|Advice desperately need on making my forum a success |
| 3:42 pm on Nov 6, 2012 (gmt 0)|
I have a pretty popular news site with over 20,000 daily visitors and 4 months ago i launched a forum.
It has been seeded with over 500 posts all written by our journalists who are experts in our sector and we make on average 6 new threads a day and comment on all threads.
But nothing is happening - it is advertised on every page of the site and still we get very few new subscribers and hardly anyone participates.
Our posts are open, not arrogant, we have no Spam on the forum - i haven't got a clue what we are doing wronmg.
Are there any forum experts here who can give some advice?
Thanks for any comments.
| 4:34 pm on Nov 6, 2012 (gmt 0)|
There are plenty of news sites where people do post. I imagine that everybody who wants to participate in a news forum already does so elsewhere.
If there is any specialist area that attracts your readership then you should concentrate your forum on that subject.
| 4:36 pm on Nov 6, 2012 (gmt 0)|
It can be tough to get a forum off the ground and some sites just don't lend themselves to it well. Is your site general news or from a specific industry? Are there other active forums in your market? Do you allow comments on your articles? How is it advertised on the rest of your site?
It's always useful to have a function to a forum other than just discussion. For example, small business forums might have a services wanted sub forum or a tech forum might have an expert help section.
I think in general though, forums seem to be losing their appeal - over the past few years people have generally moved away from being a part of a community and more towards blogging or tweeting where they can effectively create their own micro community. And on the flip side, forums can be resource intensive to maintain and difficult to monetise, so less websites are producing them.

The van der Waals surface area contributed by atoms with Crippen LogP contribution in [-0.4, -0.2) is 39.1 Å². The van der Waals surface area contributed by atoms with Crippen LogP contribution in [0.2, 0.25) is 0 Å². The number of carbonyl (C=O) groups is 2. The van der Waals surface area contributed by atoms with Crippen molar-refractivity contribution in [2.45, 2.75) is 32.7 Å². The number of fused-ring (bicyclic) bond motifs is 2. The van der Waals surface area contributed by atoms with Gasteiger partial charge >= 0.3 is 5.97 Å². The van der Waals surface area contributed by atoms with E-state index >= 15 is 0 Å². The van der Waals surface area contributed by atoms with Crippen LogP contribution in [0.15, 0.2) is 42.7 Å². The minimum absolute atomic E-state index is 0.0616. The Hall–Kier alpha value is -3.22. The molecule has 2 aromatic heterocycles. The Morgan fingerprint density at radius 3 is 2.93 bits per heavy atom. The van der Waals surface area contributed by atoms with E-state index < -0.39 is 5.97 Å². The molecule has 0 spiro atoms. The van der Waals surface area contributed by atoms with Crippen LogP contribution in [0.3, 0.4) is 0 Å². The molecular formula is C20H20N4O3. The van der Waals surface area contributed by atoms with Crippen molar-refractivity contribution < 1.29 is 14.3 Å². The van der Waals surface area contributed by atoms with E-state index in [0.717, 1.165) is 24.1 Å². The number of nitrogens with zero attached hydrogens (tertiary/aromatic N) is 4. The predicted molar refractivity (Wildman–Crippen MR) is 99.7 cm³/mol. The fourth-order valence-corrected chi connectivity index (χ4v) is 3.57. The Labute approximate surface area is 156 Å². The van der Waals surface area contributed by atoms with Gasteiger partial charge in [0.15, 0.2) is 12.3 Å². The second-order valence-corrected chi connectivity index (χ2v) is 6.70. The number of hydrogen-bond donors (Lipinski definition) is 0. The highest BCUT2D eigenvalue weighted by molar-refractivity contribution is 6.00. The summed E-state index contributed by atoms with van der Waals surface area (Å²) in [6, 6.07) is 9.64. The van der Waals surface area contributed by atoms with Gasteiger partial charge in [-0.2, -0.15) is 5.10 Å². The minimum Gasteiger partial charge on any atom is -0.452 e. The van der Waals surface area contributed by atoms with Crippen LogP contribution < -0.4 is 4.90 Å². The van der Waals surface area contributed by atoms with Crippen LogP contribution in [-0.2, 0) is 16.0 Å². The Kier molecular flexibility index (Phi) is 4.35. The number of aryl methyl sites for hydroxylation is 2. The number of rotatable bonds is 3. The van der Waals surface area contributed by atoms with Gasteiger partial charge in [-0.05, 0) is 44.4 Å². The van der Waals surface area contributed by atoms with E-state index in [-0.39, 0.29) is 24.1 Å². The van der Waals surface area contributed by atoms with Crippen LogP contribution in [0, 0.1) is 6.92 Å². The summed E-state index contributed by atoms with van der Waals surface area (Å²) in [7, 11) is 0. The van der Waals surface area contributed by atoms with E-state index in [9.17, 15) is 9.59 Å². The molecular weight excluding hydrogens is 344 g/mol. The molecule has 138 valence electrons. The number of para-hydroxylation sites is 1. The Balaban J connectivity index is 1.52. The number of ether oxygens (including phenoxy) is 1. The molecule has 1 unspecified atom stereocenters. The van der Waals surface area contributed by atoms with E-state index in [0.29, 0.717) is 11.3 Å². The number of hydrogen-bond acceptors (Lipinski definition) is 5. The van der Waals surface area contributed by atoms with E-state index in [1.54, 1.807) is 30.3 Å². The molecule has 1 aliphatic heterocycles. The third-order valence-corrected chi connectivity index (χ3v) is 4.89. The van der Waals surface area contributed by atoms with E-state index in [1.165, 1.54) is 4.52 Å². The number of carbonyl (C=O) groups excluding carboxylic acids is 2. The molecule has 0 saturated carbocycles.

It sounds like you're taking a good approach to it though - seeding the forum and ensuring the quality of it are the key areas to start with. Sometimes it just takes time to build up momentum.
Also, you have to consider your traffic sources. If we assume you're 80% search / 20% referrals (for argument's sake), that's still 100% people looking for news, and 0% looking for discussions. But over time that would shift as people link to good threads and so on and you get people visiting who are interested in discussions over news.
| 5:22 pm on Nov 6, 2012 (gmt 0)|
Taking news into the equation, good, informed comment on a topical news story will help generate opportunities. Viewpoints are important, and once you have momentum you may find others will comment back based upon the viewpoints.
| 6:46 pm on Nov 6, 2012 (gmt 0)|
There is one great video telling the story of how reddit founders promoted the community:
There are many things in it to learn from, I think.
The first part I'd start with is forcing some activity. Reddit created fake accounts - it might be not the best option but inviting your friends and getting heavily involved in answering / asking questions there is the first thing to do.
The best tool is the one that is heavily used by the creator. So becoming the active forum user is the first step, I think.
Also, it needs some time... If people see some activity there, they will start getting involved.
| 11:56 pm on Nov 9, 2012 (gmt 0)|
All good points, and I agree with MG that forum participation in general has been on the wane for some time now.
Is it possible that your discussions are too cerebral or require too much effort for the average user? Our most popular threads are stuff like "What Are You Doing Right Now?" or "What's The Best Movie You've Seen This Year?" There are plenty of deeper topics, but these, as well as some games that have developed over the years, keep people coming back and posting regularly.
It can be frustrating when you start a thread with an informed and well written post on a relevant topic and all it attracts are cybercobwebs, but that is quite common.